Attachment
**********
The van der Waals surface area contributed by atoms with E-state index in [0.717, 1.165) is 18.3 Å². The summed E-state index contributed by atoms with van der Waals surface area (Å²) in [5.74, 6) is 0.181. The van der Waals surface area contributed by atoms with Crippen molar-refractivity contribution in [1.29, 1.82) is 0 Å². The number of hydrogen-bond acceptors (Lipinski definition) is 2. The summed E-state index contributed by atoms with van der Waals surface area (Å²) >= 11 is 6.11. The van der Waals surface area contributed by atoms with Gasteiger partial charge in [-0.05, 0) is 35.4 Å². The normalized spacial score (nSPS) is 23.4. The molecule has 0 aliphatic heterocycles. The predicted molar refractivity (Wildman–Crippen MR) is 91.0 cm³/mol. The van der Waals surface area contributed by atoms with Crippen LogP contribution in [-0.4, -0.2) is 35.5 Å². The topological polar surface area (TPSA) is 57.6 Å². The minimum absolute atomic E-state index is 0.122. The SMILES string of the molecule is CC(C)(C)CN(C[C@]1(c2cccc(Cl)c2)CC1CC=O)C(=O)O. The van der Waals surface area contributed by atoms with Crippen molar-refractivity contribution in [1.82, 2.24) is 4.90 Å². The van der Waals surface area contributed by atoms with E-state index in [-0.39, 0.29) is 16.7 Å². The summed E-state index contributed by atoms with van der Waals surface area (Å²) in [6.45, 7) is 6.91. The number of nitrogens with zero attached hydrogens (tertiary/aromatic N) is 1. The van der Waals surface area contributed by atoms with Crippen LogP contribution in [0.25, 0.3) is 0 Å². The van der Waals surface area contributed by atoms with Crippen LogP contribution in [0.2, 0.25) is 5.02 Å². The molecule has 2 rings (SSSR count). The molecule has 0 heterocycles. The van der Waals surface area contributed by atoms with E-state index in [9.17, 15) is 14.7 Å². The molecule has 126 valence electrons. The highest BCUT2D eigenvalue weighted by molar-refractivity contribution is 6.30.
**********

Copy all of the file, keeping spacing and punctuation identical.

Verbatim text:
The van der Waals surface area contributed by atoms with E-state index in [0.717, 1.165) is 18.3 Å². The summed E-state index contributed by atoms with van der Waals surface area (Å²) in [5.74, 6) is 0.181. The van der Waals surface area contributed by atoms with Crippen molar-refractivity contribution in [1.29, 1.82) is 0 Å². The number of hydrogen-bond acceptors (Lipinski definition) is 2. The summed E-state index contributed by atoms with van der Waals surface area (Å²) >= 11 is 6.11. The van der Waals surface area contributed by atoms with Gasteiger partial charge in [-0.05, 0) is 35.4 Å². The normalized spacial score (nSPS) is 23.4. The molecule has 0 aliphatic heterocycles. The predicted molar refractivity (Wildman–Crippen MR) is 91.0 cm³/mol. The van der Waals surface area contributed by atoms with Crippen LogP contribution in [-0.4, -0.2) is 35.5 Å². The topological polar surface area (TPSA) is 57.6 Å². The minimum absolute atomic E-state index is 0.122. The SMILES string of the molecule is CC(C)(C)CN(C[C@]1(c2cccc(Cl)c2)CC1CC=O)C(=O)O. The van der Waals surface area contributed by atoms with Crippen molar-refractivity contribution in [1.82, 2.24) is 4.90 Å². The van der Waals surface area contributed by atoms with E-state index in [-0.39, 0.29) is 16.7 Å². The summed E-state index contributed by atoms with van der Waals surface area (Å²) in [6.45, 7) is 6.91. The number of nitrogens with zero attached hydrogens (tertiary/aromatic N) is 1. The van der Waals surface area contributed by atoms with Crippen LogP contribution in [0.25, 0.3) is 0 Å². The van der Waals surface area contributed by atoms with Crippen LogP contribution in [0.2, 0.25) is 5.02 Å². The molecule has 2 rings (SSSR count). The molecule has 0 heterocycles. The van der Waals surface area contributed by atoms with E-state index in [9.17, 15) is 14.7 Å². The molecule has 126 valence electrons. The highest BCUT2D eigenvalue weighted by molar-refractivity contribution is 6.30.